Over on Twitter, semiconductor industry veteran Dick James with Siliconics recently posted the following thought-provoking Tweet, in which he comments onTaiwan Semiconductor Manufacturing Company's (NYSE: TSM) 10nm chip manufacturing technology ramp-up plans:
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Fast Q3 10nm ramp for Oct iPhone launch? Sounds a bit tight, will A11 chip be 16FF+? Seems to early for N12..
Dick James (@Siliconicsdick) April 16, 2017
Although the fact that TSMC expects a "very fast" production ramp of its 10nm technology in the second half of 2017 (i.e. beginning in the third quarter) might make it seem, as James notes, that this might be too late to hitApple's (NASDAQ: AAPL) iPhone 7s/7s+/8 production schedule, I don't think it is. Here's why.
Image source: Intel.
Squaring the timing
If TSMC onlystartedmass production of chips using its 10nm technology in the third quarter, then there would be absolutely no chance that Apple's A11 chip would be built using TSMC's 10nm technology. It usually takes three months (possibly longer) to fully process a silicon wafer, with additional time required to package and test those chips, ship those chips to customers (in this case, Apple's contract manufacturers), and then integrate those chips into devices, like Apple's iPhone.
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However, I believe that TSMC is talking about arevenueramp up in this case. To dig deeper into this, we need to understand how TSMC recognizes revenue -- a fact that we can find in the chip-maker's most recent form 20-F filing.
TSMC says that it recognizes revenue "when the goods are delivered and titles have passed." It goes on to list a set of conditions that it needs to meet to recognize revenue, which I've reproduced below for the sake of convenience:
- We have transferred to the buyer the significant risks and rewards of ownership of the goods;
- We retain neither continuing managerial involvement to the degree usually associated with ownership nor effective control over the goods sold;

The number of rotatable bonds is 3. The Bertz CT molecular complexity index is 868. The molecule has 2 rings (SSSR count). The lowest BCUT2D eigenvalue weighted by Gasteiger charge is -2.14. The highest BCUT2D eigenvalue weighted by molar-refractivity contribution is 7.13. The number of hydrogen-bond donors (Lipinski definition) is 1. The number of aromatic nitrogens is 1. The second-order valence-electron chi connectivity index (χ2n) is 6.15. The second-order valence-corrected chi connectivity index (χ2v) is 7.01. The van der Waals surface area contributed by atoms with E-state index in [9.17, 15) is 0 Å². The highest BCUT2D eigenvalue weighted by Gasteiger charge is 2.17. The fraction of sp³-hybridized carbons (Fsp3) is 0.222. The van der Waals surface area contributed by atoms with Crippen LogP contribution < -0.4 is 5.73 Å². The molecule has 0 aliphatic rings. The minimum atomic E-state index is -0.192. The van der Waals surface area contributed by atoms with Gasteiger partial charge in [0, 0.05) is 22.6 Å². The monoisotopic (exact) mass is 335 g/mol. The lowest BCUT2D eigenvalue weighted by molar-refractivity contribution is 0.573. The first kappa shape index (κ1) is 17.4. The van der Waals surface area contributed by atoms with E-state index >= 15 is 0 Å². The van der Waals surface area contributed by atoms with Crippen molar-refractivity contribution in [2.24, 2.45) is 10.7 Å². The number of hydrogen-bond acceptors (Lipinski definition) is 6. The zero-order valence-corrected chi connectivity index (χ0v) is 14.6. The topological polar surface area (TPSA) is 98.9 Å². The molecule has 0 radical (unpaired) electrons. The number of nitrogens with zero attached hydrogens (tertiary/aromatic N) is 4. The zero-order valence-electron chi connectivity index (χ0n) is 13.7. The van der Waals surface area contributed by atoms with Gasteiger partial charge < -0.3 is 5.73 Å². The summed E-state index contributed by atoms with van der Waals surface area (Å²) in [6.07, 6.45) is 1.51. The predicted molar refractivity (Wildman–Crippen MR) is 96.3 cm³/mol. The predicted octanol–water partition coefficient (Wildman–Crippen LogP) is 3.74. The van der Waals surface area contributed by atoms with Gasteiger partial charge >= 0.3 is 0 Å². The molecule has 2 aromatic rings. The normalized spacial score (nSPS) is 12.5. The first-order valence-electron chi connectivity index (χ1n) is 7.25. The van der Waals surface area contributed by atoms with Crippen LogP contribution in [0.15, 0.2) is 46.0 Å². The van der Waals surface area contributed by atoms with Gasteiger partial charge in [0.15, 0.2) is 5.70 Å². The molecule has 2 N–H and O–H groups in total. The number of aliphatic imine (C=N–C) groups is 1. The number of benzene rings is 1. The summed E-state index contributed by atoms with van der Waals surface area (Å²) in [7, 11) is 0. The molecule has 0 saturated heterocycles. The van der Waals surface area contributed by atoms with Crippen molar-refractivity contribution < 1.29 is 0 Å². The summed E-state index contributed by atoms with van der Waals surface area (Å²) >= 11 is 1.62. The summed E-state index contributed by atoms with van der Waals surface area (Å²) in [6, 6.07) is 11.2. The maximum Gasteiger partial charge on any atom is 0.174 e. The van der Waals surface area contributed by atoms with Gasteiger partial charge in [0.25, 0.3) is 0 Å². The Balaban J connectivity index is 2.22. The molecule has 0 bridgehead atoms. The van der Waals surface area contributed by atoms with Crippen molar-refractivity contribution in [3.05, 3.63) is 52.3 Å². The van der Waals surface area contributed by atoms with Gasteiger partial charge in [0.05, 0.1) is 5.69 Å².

- The amount of revenue can be measured reliably;
- It is probable that the economic benefits associated with the transaction will flow to us; and
- The costs incurred or to be incurred in respect of the transaction can be measured reliably.
In other words, TSMC likely doesn't report revenue from a wafer sale until Apple (or, more likely, its contract manufacturer(s)) have at least gotten ahold of the finished wafer, if not processed, packaged, and tested chips from said wafer.
So, if TSMC begins production on the A11 this month, then finished chips bound for this fall's iPhone models should be ready to go in July or August, which is around when mass production of the next iPhone is expected to begin.
From a timing perspective, 10nm should be good to go for the next generation iPhones.
Beyond just timing
The timing appears to work, but that's not the only reason that I'm confident that the next iPhone models will have 10nm-based processors.
TSMC says that it expects that 10% of its entire 2017 revenues will come from sales of 10nm wafers. The only customers that could contribute this kind of volume and revenue in such a short amount of time areApple and potentiallyQualcomm(NASDAQ: QCOM), and we already know that Qualcomm isn't using TSMC to build 10nm chips.
Beyond that, though, there are good technical reasons for Apple to move to the 10nm technology. Simply put, Apple is already shipping large chips (the A10 is about 125 square millimeters in size in TSMC's 16nm tech).
If Apple wants to dramatically increase the features and functionality that it integrates into its A11 chip, it needs to throw in more transistors, which balloons chip size (the A10 is already quite large for a mobile chip). The move to 10nm technology should allow Apple to cram in much more functionality while keeping chip size in check.
All told, I'm very confident that this year's Apple A11 chip will be manufactured on TSMC's 10nm technology, not its older 16nm technology.
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